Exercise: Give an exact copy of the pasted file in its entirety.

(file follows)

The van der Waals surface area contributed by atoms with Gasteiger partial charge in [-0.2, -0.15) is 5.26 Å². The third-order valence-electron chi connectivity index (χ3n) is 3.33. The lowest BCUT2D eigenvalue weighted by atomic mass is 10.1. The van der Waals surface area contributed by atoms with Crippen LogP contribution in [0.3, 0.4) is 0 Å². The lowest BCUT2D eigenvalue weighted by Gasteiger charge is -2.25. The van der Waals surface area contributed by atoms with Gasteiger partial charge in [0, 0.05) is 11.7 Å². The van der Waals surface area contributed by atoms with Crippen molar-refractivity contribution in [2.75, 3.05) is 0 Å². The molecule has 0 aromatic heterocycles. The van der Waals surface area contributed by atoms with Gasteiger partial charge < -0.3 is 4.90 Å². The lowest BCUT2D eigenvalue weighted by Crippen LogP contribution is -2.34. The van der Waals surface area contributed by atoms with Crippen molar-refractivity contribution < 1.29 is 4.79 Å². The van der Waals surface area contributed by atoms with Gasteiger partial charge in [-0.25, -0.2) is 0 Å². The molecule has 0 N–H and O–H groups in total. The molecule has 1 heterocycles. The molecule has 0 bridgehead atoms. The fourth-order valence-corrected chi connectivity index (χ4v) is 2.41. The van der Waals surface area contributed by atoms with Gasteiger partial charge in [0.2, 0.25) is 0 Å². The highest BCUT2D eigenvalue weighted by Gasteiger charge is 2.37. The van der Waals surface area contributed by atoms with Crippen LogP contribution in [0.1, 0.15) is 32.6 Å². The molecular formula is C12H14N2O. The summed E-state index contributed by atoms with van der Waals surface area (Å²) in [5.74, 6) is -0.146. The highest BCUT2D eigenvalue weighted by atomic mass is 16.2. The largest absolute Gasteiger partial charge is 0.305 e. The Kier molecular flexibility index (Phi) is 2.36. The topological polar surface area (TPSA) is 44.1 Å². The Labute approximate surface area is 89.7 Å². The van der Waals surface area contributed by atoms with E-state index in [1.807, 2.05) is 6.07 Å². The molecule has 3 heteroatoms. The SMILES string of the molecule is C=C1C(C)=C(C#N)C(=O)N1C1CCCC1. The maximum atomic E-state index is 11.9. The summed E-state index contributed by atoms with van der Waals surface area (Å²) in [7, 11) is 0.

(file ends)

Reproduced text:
The van der Waals surface area contributed by atoms with Gasteiger partial charge in [-0.2, -0.15) is 5.26 Å². The third-order valence-electron chi connectivity index (χ3n) is 3.33. The lowest BCUT2D eigenvalue weighted by atomic mass is 10.1. The van der Waals surface area contributed by atoms with Crippen LogP contribution in [0.3, 0.4) is 0 Å². The lowest BCUT2D eigenvalue weighted by Gasteiger charge is -2.25. The van der Waals surface area contributed by atoms with Gasteiger partial charge in [0, 0.05) is 11.7 Å². The van der Waals surface area contributed by atoms with Crippen molar-refractivity contribution in [2.75, 3.05) is 0 Å². The molecule has 0 aromatic heterocycles. The van der Waals surface area contributed by atoms with Gasteiger partial charge < -0.3 is 4.90 Å². The lowest BCUT2D eigenvalue weighted by Crippen LogP contribution is -2.34. The van der Waals surface area contributed by atoms with Crippen molar-refractivity contribution < 1.29 is 4.79 Å². The van der Waals surface area contributed by atoms with Gasteiger partial charge in [-0.25, -0.2) is 0 Å². The molecule has 0 N–H and O–H groups in total. The molecule has 1 heterocycles. The molecule has 0 bridgehead atoms. The fourth-order valence-corrected chi connectivity index (χ4v) is 2.41. The van der Waals surface area contributed by atoms with Gasteiger partial charge in [0.2, 0.25) is 0 Å². The highest BCUT2D eigenvalue weighted by Gasteiger charge is 2.37. The van der Waals surface area contributed by atoms with Crippen LogP contribution in [0.1, 0.15) is 32.6 Å². The molecular formula is C12H14N2O. The summed E-state index contributed by atoms with van der Waals surface area (Å²) in [5.74, 6) is -0.146. The highest BCUT2D eigenvalue weighted by atomic mass is 16.2. The largest absolute Gasteiger partial charge is 0.305 e. The Kier molecular flexibility index (Phi) is 2.36. The topological polar surface area (TPSA) is 44.1 Å². The Labute approximate surface area is 89.7 Å². The van der Waals surface area contributed by atoms with E-state index in [1.807, 2.05) is 6.07 Å². The molecule has 3 heteroatoms. The SMILES string of the molecule is C=C1C(C)=C(C#N)C(=O)N1C1CCCC1. The maximum atomic E-state index is 11.9. The summed E-state index contributed by atoms with van der Waals surface area (Å²) in [7, 11) is 0.